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Endangered Species Act: 50 Years In, Overdue for Modernization

Zippy Duvall


photo credit: Alabama Farmers Federation, Used with Permission

“Do right by the land and it will do right by you.” That’s advice my father gave me as a young farmer. They are words farmers everywhere live by. We put our heart and soul into caring for our land and our animals—and the wildlife that makes its home on and near our land. As we like to say, farmers are the original conservationists, and we take that role seriously. We know what works—and what doesn’t. And 50 years in, we’re seeing more and more of what doesn’t work with the Endangered Species Act.

Protecting wildlife and preserving natural habitats are worthy and important goals. But with a recovery rate of only 3% in the last half century, the ESA isn’t achieving those goals. It’s time for modernization that not only reduces red tape but also makes it easier for farmers and ranchers to be partners in voluntary conservation efforts.

Conservation practices are a normal part of farm life. Across the U.S. today, farmers have voluntarily set aside 140 million acres in conservation practices. That’s an area the size of New York and California combined, where we are providing habitat for wildlife across the country. We’re also working carefully to ensure that our productive farmland is safe for all. Technology today allows us to be precise with our pesticide application, using only what is needed, where it’s needed. That means our crops flourish, and the soil, water and surrounding areas are healthy.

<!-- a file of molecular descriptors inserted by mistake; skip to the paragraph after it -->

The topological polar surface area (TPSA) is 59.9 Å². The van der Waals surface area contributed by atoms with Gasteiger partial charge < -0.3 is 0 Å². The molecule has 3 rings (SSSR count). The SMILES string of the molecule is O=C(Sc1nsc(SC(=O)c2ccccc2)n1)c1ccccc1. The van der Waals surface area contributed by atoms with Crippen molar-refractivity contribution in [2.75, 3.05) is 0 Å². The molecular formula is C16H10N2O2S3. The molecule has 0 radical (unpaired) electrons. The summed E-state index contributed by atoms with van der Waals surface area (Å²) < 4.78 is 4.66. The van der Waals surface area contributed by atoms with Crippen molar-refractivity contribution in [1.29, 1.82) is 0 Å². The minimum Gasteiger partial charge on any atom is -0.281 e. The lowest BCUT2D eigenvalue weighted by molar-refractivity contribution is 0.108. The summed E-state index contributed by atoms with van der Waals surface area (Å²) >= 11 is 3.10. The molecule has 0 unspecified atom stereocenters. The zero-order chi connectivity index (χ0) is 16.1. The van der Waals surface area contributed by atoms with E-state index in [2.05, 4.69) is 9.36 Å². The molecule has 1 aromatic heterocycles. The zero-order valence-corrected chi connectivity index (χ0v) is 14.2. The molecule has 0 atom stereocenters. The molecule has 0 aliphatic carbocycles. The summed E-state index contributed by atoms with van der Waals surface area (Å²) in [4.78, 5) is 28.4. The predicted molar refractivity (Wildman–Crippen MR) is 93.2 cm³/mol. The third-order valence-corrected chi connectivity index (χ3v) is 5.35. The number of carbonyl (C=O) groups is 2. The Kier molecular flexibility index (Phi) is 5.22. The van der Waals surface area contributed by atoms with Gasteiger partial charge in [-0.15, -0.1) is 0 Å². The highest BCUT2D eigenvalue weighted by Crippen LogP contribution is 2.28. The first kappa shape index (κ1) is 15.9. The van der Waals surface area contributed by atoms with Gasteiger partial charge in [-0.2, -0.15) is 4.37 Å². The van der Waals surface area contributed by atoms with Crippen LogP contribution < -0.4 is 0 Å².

The ESA is not working—plain and simple. It’s not working for the hardworking Americans caring for the land and wildlife.

In fact, our modern agricultural practices often enhance habitat and in turn, attract wildlife to our property. Many farmers take an active role in these efforts to enhance wildlife habitat, from planting milkweed along the Monarch butterfly migration route to using rice fields as waterways to support migratory birds. Unfortunately, the ESA does little to encourage these efforts, but instead adds prohibitive costs and regulatory red tape once a listing is in effect.

It’s also critical to recognize when a species is threatened by a disease or condition that is beyond anything a farmer or landowner can do anything about. For example, the Northern Long-Eared bat is threatened not by anything external, but by a disease that is spreading within colonies and its cave-like habitats. Placing added restrictions on farmers and other landowners will do nothing to stop the spread of the actual disease threatening this species.

Finally, we need certainty when it comes to listings and regulatory decisions. The ESA in its current form is driven by litigation and has seen an increase in listings by more than 300% from 2010 to 2020. Rules on implementing the ESA bounce back and forth with changes in Administrations and litigation. This makes for an ever-shifting landscape, leaving farmers and ranchers guessing from one season to the next. It can make it difficult, sometimes impossible, to make long-term plans. For example, the gray wolf population has recovered according to the ESA standard of best scientific and commercial data available and was delisted in 2020. But as a result of litigation, a court put this recovered species back on the list.

The ESA is not working—plain and simple. It’s not working for the hardworking Americans caring for the land and wildlife. And it’s not working for the species it’s intended to recover. If something is broken, you fix it. Fifty years is more than enough time to see that the ESA is long overdue for a fix.